GPB's Ellen Eldridge talks with Dr. Harvey Kaufman about a new study showing rates of HCV testing declined during the pandemic. Health experts are now recommending all adults get tested and, if positive for HCV, start treatment early to prevent serious liver disease and death from hepatitis C.

Dr. Paul J. Pockros, head, Division of Gastroenterology/ Hepatology and director, Liver Disease Center, talks with patient Loretta Roberts as they view her liver on a computer screen in his exam room at Scripps Green Hospital in San Diego, in this photo taken Jan. 13, 2011.
Caption
Dr. Paul J. Pockros, head, Division of Gastroenterology/ Hepatology and director, Liver Disease Center, talks with patient Loretta Roberts as they view her liver on a computer screen in his exam room at Scripps Green Hospital in San Diego, in this photo taken Jan. 13, 2011. Health experts are now recommending all adults and pregnant women to be tested for HCV.
Credit: (AP Photo/Lenny Ignelzi, File)

Though historically thought to affect baby boomers born between 1945 and 1965, hepatitis C, a bloodborne liver disease, continues to spread among younger people.

Before widespread screening of the blood supply in 1992, hepatitis C was spread through blood transfusions and organ transplants. Now, it's rare to contract the virus through receiving blood or organ donations.

More than 65% of acute HCV — the virus that leads to hepatitis C — cases in 2018 were among people aged 20 to 39 years old, according to the Centers for Disease Control and Prevention.

That's why the United States Preventive Services Task Force in March 2020 began recommending that all adults get tested once in their life.

More recently, the CDC and the American College of Obstetricians and Gynecologists revised their HCV screening recommendations to include screening for pregnant individuals during each pregnancy. Approximately 6% of infants born to infected mothers will get hepatitis C.

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More testing needed

People living with chronic hepatitis C often have no symptoms and don’t feel sick. When symptoms appear, they often are a sign of advanced liver disease, but those who are tested and diagnosed early can be treated and even cured in less than three months.

Health experts anticipated rates of HCV testing and treatment would fall during the COVID-19 pandemic, and a new study published in the American Journal of Preventive Medicine quantifies the decline.  

Compared with the 2018/2019 months, HCV antibody testing volume decreased 59% during April 2020 and rebounded to a 6% reduction in July.

The decrease in testing and treatment (prescriptions decreased an average of 39% between May and July 2020) could lead to more serious hepatitis C illness, mortality or further transmission, said Dr. Harvey Kaufman, the lead author on the study.

"If untreated, as many people are untreated, it can develop into cirrhosis, liver failure, liver cancer and death," Kaufman said.

Volunteers with the Atlanta Harm Reduction Coalition at a syringe exchange in Atlanta.
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Volunteers with Atlanta Harm Reduction Coalition exchange used syringes for new ones to help reduce the spread of HCV and HIV viruses.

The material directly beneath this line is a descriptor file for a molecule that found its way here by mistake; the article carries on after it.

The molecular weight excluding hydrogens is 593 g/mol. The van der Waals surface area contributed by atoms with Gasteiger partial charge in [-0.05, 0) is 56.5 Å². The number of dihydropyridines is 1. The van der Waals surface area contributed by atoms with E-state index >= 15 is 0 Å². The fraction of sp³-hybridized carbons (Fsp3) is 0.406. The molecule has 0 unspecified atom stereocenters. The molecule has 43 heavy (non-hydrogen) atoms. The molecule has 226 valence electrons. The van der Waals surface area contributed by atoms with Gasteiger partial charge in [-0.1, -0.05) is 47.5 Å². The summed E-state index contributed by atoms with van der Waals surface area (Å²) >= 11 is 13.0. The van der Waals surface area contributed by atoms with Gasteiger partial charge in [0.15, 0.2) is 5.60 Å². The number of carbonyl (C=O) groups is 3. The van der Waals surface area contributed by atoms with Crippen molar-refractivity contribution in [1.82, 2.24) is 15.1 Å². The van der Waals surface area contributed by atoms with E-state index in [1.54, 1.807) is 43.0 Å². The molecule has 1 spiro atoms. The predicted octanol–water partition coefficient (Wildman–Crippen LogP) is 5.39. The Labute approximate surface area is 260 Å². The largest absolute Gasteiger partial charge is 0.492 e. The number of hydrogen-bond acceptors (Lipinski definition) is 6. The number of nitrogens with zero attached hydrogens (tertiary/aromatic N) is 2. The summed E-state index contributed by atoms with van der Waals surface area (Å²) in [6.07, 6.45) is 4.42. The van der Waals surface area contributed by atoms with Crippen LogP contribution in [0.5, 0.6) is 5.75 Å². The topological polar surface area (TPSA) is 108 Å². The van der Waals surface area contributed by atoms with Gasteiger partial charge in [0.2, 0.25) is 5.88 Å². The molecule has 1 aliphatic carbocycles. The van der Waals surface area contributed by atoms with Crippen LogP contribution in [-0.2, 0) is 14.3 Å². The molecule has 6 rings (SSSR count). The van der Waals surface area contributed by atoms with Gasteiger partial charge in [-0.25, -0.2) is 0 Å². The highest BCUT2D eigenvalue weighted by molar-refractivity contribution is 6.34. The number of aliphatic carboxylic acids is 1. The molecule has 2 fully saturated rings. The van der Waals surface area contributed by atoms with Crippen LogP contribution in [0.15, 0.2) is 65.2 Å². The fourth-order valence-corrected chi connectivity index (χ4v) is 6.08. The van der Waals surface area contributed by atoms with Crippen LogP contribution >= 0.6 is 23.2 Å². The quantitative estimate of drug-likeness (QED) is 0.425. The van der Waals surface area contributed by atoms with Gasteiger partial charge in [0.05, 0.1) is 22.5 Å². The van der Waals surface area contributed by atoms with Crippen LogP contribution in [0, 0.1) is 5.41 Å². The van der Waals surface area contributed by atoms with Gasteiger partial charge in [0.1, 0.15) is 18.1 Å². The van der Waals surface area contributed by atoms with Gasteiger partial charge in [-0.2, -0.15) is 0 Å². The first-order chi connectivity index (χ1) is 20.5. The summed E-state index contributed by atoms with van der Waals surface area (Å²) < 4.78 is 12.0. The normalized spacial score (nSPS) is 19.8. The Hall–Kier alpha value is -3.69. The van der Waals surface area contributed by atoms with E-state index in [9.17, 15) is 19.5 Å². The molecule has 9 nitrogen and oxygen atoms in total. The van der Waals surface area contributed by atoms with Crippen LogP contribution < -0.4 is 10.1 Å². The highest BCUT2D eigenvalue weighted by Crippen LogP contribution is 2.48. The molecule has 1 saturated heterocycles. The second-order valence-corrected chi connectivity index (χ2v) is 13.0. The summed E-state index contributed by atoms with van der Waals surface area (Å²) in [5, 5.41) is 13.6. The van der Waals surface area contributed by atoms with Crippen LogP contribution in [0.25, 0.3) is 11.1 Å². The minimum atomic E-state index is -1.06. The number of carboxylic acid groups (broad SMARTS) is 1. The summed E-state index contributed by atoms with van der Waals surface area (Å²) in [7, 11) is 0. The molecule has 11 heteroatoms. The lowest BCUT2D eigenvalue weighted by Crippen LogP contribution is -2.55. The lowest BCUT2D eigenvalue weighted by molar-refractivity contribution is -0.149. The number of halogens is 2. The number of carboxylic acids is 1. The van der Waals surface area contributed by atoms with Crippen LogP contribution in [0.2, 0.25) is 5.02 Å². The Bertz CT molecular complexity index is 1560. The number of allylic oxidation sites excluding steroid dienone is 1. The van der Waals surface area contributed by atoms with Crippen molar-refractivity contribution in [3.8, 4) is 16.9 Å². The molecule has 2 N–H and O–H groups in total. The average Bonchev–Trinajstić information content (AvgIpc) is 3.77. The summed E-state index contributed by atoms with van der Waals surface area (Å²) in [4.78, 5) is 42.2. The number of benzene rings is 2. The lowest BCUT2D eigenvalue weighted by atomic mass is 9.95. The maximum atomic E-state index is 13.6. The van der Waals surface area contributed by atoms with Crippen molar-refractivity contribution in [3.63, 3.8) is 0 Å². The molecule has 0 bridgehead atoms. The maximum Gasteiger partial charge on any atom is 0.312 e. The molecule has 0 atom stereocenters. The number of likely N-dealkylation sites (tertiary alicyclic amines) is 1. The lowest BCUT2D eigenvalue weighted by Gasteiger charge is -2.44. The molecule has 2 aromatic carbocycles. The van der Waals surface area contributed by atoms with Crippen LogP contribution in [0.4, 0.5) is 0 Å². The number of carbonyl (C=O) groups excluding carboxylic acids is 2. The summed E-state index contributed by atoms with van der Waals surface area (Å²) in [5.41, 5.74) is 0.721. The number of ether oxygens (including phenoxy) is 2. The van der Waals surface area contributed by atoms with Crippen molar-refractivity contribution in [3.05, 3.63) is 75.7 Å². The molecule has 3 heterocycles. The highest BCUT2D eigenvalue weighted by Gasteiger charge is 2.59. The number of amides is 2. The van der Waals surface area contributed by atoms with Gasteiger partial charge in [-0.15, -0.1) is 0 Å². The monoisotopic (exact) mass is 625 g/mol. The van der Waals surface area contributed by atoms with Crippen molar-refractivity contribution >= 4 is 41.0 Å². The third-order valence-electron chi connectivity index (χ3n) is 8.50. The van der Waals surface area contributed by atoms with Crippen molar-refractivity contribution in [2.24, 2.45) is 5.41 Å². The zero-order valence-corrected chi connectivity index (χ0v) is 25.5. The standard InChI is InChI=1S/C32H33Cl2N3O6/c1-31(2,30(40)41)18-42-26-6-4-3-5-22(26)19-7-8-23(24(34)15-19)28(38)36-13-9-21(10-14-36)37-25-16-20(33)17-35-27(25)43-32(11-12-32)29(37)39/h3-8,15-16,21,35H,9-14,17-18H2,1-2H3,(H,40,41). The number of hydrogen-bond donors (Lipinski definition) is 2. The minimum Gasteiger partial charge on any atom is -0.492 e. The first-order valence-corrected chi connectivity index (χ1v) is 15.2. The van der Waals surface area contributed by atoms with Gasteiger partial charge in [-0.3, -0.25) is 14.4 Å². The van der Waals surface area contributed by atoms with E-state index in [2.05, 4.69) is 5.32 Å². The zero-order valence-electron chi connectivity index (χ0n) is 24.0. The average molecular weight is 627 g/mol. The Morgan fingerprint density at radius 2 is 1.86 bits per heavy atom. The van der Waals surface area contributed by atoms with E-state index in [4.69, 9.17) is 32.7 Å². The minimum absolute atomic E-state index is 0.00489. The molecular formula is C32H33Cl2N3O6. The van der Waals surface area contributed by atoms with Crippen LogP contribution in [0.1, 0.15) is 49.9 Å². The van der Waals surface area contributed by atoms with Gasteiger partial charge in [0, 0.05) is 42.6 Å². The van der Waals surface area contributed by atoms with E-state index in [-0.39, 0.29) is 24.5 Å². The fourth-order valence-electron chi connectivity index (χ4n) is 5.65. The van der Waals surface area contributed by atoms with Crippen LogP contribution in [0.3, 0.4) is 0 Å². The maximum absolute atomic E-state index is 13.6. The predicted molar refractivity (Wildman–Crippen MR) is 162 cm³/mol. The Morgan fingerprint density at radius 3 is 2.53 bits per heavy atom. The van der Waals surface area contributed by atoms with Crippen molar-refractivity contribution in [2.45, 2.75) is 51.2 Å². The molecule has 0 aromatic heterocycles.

Credit: Ellen Eldridge / GPB News

Roughly 25% or one out of every four people infected with HCV who do not seek treatment will die prematurely from complications, he said, adding that 70% of adults with acute infection develop chronic HCV infection.

Younger people testing positive for HCV contract it primarily through injection drug use and sharing contaminated syringes.

"And because we don't know who we interact with in terms of their history, the guidelines are based on testing everyone once without symptoms in terms of adults and pregnant women each pregnancy," Kaufman said.

 

Harm reduction in Georgia

The Atlanta Harm Reduction Coalition works in the English Avenue and Vine City neighborhoods, known as "the bluff," to distribute food and clean syringes for people who inject drugs.

In 1994, professors and students at Emory University, along with some concerned citizens started hearing about high rates of HIV and hepatitis C in the bluff area, AHRC Executive Director Mojgan Zare said.

Georgia has one of the highest rates of new HIV cases in the U.S.

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"All this time, Atlanta Harm Reduction was the only certain services program in the entire state of Georgia distributing certain services," Zare said.

Zare said people traveled from all over Georgia and as far as Chattanooga, Tenn.

The nonprofit is now officially legal in Georgia, and more exchange services could be duplicated in other parts of the state, but the regulations are strict and funding does not yet exist, Zare said.

"We're still a long way from that," she said.

 

Risk factors for HCV

Anyone with risk factors should be tested more often than once in their life or during each pregnancy.

While uncommon, hepatitis C can spread during sex, though it has been reported more often among men who have sex with men.

People can get infected from sharing razors, nail clippers, toothbrushes and other items that may have come into contact with infected blood, even in amounts too small to see, as well as through non-sterile tattoo and body piercing equipment.

"I encourage everyone to go ahead and get to see their primary care doctor for hepatitis C screening if they haven't already," Kaufman said. "As well as all the other services that people have skipped and delayed during the pandemic."